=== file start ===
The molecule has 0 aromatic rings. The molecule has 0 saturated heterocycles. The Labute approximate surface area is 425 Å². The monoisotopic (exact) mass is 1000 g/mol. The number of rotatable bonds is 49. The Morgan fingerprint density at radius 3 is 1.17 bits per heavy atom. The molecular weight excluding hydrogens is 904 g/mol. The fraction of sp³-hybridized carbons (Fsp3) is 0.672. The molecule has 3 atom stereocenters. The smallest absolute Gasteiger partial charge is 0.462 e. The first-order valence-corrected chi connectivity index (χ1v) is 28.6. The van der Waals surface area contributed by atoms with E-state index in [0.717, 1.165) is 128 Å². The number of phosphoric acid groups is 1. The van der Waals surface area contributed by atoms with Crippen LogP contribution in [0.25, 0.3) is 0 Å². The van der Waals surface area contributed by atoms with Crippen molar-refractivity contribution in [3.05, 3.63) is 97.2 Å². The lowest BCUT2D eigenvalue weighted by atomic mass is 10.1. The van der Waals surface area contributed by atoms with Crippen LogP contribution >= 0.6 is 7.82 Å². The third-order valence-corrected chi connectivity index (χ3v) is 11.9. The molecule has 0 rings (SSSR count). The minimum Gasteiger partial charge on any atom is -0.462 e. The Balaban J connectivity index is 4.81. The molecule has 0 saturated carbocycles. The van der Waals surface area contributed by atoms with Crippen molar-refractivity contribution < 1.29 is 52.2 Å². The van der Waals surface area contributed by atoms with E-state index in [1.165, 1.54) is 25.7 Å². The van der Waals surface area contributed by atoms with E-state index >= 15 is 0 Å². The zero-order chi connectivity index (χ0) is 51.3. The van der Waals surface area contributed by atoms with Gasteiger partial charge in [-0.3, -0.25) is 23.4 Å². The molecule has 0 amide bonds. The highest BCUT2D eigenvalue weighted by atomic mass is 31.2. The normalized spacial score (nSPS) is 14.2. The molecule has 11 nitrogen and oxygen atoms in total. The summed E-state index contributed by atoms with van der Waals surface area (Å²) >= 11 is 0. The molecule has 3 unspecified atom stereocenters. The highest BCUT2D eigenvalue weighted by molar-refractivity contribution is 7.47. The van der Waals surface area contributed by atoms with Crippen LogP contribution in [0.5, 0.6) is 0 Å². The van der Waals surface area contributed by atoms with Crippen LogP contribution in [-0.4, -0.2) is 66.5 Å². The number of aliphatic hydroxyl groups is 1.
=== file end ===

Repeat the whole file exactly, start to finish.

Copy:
The molecule has 0 aromatic rings. The molecule has 0 saturated heterocycles. The Labute approximate surface area is 425 Å². The monoisotopic (exact) mass is 1000 g/mol. The number of rotatable bonds is 49. The Morgan fingerprint density at radius 3 is 1.17 bits per heavy atom. The molecular weight excluding hydrogens is 904 g/mol. The fraction of sp³-hybridized carbons (Fsp3) is 0.672. The molecule has 3 atom stereocenters. The smallest absolute Gasteiger partial charge is 0.462 e. The first-order valence-corrected chi connectivity index (χ1v) is 28.6. The van der Waals surface area contributed by atoms with E-state index in [0.717, 1.165) is 128 Å². The number of phosphoric acid groups is 1. The van der Waals surface area contributed by atoms with Crippen LogP contribution in [0.25, 0.3) is 0 Å². The van der Waals surface area contributed by atoms with Crippen molar-refractivity contribution in [3.05, 3.63) is 97.2 Å². The lowest BCUT2D eigenvalue weighted by atomic mass is 10.1. The van der Waals surface area contributed by atoms with Crippen LogP contribution >= 0.6 is 7.82 Å². The third-order valence-corrected chi connectivity index (χ3v) is 11.9. The molecule has 0 rings (SSSR count). The minimum Gasteiger partial charge on any atom is -0.462 e. The Balaban J connectivity index is 4.81. The molecule has 0 saturated carbocycles. The van der Waals surface area contributed by atoms with Crippen molar-refractivity contribution < 1.29 is 52.2 Å². The van der Waals surface area contributed by atoms with E-state index in [1.165, 1.54) is 25.7 Å². The van der Waals surface area contributed by atoms with E-state index >= 15 is 0 Å². The zero-order chi connectivity index (χ0) is 51.3. The van der Waals surface area contributed by atoms with Gasteiger partial charge in [-0.3, -0.25) is 23.4 Å². The molecule has 0 amide bonds. The highest BCUT2D eigenvalue weighted by atomic mass is 31.2. The normalized spacial score (nSPS) is 14.2. The molecule has 11 nitrogen and oxygen atoms in total. The summed E-state index contributed by atoms with van der Waals surface area (Å²) >= 11 is 0. The molecule has 3 unspecified atom stereocenters. The highest BCUT2D eigenvalue weighted by molar-refractivity contribution is 7.47. The van der Waals surface area contributed by atoms with Crippen LogP contribution in [0.5, 0.6) is 0 Å². The van der Waals surface area contributed by atoms with Crippen LogP contribution in [-0.4, -0.2) is 66.5 Å². The number of aliphatic hydroxyl groups is 1.